HIV & AIDS: Erasing Stigma by Embracing Education

Man holding red ribbon for HIV illness awareness, 1 December World AIDS Day concept, highlighting the importance of education on HIV & AIDS.

The HIV/AIDS epidemic is considered one of the worst in our global history. In fact, there were approximately 38 million people around the world living with HIV/AIDS in 2019. Despite its massive impacts, there are still large amounts of misinformation and many damaging stigmas about HIV/AIDS within our society today. 

Debunking myths and sharing accurate information about these conditions is essential when fighting both the diseases themselves and the stigma surrounding them.

The Difference Between HIV and AIDS

What Is HIV?

HIV, which stands for “human immunodeficiency virus,” attacks a person’s immune system. More specifically, attacking the cells that fight against incoming infections. Meaning, anyone with this disease is much more vulnerable to other illnesses. It’s most commonly spread through bodily fluids, such as when someone has unprotected sex. 

Once a person contracts HIV, it’s with them for life. While it’s not curable, there are ways to help manage it. Approved medication and lifestyle choices allow people with HIV to live long and healthy lives with their loved ones.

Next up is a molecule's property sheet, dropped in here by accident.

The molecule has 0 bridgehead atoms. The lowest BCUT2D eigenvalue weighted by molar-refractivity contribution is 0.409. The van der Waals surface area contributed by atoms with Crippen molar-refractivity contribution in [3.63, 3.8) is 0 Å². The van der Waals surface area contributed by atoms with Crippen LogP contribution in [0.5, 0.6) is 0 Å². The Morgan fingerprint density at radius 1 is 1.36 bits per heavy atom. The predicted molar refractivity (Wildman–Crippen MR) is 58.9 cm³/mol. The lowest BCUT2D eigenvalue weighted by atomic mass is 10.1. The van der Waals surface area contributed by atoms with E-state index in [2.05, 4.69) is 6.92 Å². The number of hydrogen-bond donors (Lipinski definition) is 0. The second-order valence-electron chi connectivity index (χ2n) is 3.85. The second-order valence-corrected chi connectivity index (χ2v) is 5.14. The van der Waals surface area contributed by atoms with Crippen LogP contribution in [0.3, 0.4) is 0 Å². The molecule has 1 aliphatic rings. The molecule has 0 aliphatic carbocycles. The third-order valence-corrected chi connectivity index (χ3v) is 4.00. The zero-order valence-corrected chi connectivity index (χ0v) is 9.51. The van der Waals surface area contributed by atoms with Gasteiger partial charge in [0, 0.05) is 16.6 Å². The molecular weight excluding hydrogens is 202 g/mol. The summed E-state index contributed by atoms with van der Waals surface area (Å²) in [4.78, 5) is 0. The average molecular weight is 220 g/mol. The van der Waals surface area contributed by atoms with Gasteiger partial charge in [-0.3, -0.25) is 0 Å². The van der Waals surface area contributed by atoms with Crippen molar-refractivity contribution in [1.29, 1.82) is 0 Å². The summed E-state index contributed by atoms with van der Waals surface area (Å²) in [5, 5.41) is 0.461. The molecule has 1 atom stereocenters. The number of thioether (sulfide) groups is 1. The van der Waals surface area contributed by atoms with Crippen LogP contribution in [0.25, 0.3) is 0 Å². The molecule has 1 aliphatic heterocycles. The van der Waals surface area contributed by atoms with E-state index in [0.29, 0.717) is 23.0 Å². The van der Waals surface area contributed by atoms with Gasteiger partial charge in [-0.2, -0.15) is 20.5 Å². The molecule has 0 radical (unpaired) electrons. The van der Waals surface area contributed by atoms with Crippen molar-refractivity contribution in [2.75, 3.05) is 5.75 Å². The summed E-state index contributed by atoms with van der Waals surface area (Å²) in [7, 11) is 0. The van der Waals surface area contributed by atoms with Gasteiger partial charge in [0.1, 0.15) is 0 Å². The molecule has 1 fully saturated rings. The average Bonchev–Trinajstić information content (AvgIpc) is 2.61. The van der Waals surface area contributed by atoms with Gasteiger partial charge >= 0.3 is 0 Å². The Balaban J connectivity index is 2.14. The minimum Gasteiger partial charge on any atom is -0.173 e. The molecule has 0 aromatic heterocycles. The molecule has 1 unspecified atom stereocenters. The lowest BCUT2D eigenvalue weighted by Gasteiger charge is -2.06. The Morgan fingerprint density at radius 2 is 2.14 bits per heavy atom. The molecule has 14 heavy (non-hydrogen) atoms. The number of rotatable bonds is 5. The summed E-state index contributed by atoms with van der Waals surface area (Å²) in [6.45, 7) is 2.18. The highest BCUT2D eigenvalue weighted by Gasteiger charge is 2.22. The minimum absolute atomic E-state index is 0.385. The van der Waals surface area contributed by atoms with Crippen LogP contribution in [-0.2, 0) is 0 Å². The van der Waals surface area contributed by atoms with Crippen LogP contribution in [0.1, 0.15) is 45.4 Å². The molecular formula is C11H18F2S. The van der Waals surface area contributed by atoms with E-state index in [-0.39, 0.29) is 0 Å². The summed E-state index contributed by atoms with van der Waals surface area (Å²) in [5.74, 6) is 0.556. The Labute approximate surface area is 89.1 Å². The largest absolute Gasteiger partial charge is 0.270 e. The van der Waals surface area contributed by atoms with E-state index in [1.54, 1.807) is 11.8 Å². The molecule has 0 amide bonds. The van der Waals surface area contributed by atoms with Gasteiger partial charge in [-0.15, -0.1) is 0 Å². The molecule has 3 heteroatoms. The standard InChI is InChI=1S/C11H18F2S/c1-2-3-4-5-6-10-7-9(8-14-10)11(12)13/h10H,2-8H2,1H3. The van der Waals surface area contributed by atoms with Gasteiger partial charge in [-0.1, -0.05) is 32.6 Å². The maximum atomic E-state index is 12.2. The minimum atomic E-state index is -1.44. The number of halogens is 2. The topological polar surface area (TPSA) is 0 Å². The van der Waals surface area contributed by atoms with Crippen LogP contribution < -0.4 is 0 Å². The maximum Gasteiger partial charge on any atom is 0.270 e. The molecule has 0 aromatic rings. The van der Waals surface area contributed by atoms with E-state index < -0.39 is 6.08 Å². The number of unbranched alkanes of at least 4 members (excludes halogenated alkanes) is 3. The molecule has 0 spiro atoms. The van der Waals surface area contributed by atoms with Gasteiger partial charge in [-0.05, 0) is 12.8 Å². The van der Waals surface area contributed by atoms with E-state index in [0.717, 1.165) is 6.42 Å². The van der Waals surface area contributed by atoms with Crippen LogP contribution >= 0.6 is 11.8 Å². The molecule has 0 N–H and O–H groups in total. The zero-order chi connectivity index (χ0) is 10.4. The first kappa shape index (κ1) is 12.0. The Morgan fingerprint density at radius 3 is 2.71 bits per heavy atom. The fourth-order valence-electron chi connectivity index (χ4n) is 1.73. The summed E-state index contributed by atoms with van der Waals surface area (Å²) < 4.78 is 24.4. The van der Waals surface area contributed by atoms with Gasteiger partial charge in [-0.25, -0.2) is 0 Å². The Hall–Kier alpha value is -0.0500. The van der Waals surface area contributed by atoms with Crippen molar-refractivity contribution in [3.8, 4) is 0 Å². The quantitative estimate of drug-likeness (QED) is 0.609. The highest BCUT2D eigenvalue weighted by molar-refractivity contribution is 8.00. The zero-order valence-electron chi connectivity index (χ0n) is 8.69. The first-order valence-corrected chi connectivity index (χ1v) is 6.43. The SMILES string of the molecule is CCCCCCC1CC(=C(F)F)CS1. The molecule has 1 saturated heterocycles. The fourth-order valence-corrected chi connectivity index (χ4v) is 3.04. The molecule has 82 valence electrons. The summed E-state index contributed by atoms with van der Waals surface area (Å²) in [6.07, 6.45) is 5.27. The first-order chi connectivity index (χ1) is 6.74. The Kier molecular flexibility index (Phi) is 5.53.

What Is AIDS?

AIDS is the last stage of HIV infection, in which the survival rate falls to about three years without proper medication. 

A person with HIV is considered to have AIDS when their blood cell count reaches a certain number (CD4 cells fall below 200 cells per cubic millimeter of blood) or if they contract one or more serious infections. 

The good news is that most people with HIV do not progress to AIDS if they are taking medication. That’s why it’s vital to get tested often, especially if you’re having unprotected sex. Knowing if you have HIV as early as possible leads to more successful management.

Stigma Surrounding HIV & AIDS

HIV is one of the world’s worst epidemics and diseases, and it also has negative stigmas surrounding it. This illness most commonly impacts people in LGTBQIA+ communities. At the time HIV first appeared in 1981, those people were not widely accepted and faced many unfair prejudices. 

When this epidemic broke out, those who were unaccepting of LGTBQIA+ communities spread false information and prejudices about the disease, some of which still prevails to this day. Unfortunately, those negative consequences impact those who do have HIV or AIDS, as this stigma can lead to many not receiving fair treatment or being too embarrassed to talk about their own experiences. 

That’s why education and the spread of correct information are so vital! If you’d like to learn more about the prejudices, read this resource about how to stand up to the stigma facing this disease

Do you have any further questions? While our health experts are always here to help, we recommend also visiting HIV.gov, a resource for education on this topic. As mentioned above, annual testing for HIV & AIDS is essential for lifelong management. At YourTown Health, we’re proud to offer testing to our patients. 

If you would like to speak to one of our physicians or schedule testing, click here to contact us or call 770-463-4644.